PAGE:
You'd think by my lack of posting lately that I've been on a break from projects. No such luck- (right Hubs?) It's true that we definitely slowed our pace to make time for work and holidays and book reading and puzzle assembling and kitchen dance parties, but we didn't hault projects all together. Let's be honest- I have no idea how. So let's spend a little time moving forward catching you up on some of the projects we've tackled, and then we'll get started on a bunch of fun projects we have planned for the cabin. I can't even tell you guys how excited I am for cabin projects by the way. I'm literally up at night, laying in bed planning layouts and sequence order!
First things first- looking back through photos I realized I never updated you on the finished product of the Double Lounger! Sure, I showed you this:
But anyone that's seen a Minnesota winter knows that I couldn't stop there. The next step was to create a outdoor cover for the whole thing to protect the piece from the elements. I picked up 5 yards of outdoor vinyl at my fav discount fabric store Mill End Fabrics, and with coupon it was just $14.99.
My plan was to use the same processes I used to create the crib skirt in the Nursery, except this time around I would need to sew the sides to each other as well, basically making a 5 sided box. The hardest part was trying to cut all of these big panels perfectly straight. I used two T-Squares and a measuring tape.
If you're trying to make something like this at home, here's my cut list:
One (1) piece to cover full top- mine was 40" x 72"
Two (2) pieces to drop down from the top to the floor at the head and foot- mine were 40" x 12"
Two (2) pieces to drop down from the top to the floor on the sides- mine were 72" x 12".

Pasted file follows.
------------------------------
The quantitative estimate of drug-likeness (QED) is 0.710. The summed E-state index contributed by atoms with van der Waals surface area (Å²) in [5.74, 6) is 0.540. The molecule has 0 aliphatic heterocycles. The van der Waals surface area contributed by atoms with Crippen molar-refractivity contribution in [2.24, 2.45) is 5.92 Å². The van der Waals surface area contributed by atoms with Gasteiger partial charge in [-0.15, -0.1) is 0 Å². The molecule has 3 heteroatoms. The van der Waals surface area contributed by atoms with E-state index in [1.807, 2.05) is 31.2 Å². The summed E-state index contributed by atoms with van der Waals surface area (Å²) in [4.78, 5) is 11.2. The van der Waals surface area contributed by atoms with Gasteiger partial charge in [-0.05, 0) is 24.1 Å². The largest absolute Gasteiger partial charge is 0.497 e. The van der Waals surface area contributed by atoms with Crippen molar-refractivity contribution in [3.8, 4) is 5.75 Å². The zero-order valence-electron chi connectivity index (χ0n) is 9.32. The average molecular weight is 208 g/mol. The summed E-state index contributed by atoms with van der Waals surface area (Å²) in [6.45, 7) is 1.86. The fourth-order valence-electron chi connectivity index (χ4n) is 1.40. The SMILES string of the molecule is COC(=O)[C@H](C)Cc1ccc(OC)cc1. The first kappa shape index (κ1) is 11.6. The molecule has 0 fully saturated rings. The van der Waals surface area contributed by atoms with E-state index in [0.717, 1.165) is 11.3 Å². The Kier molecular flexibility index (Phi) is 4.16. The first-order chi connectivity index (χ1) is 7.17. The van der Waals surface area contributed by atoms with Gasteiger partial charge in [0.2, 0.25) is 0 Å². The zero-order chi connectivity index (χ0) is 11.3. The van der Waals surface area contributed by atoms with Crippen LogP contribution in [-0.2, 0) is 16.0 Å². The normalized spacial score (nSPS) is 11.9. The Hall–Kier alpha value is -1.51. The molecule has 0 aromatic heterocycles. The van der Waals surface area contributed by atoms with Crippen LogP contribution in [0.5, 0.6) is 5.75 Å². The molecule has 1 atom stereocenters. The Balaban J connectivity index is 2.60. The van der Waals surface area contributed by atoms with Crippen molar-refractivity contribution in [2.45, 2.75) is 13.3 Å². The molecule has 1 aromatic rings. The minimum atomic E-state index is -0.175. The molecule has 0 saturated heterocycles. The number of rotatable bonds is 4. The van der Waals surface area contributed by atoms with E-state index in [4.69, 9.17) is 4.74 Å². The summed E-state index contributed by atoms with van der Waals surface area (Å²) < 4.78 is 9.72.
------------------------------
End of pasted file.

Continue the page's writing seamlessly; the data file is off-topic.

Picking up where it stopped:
Next I pinned them all together, (right sides together), and began what I though would be quick sewing. It didn't go so well. This thick and heavy fabric put up a fight.
I used a denim grade needle for extra strength, and nylon thread for longer tern durability.
The weight of the full fabric was super hard to navigate evenly through the machine though. Sometimes it would slip and cause huge variations in my nice straight lines.
And sometimes the machine would have to pull so hard that the bobbin would get caught. Which is the turds.
But finally, after a process that took twice as long as I expected, I had a cover. And I was just in time.
PS- remember when we just started this project and they were building the house next door?
Here's hoping all that good tree cover comes back and sticks around come this spring.
I took in the cushion and stored it under our bed for the season, just so a family of mice don't start squatting, but the rest of the piece is ready to handle the Minnesota Winter. And boy is it ever.
Looking at this pic I'm praying that I didn't make a huge mistake leaving the ceramic garden stool out there. Does anyone know how they handle the cold? Is my cute little
side table margarita platform going to be in pieces this Spring? Say it isn't so.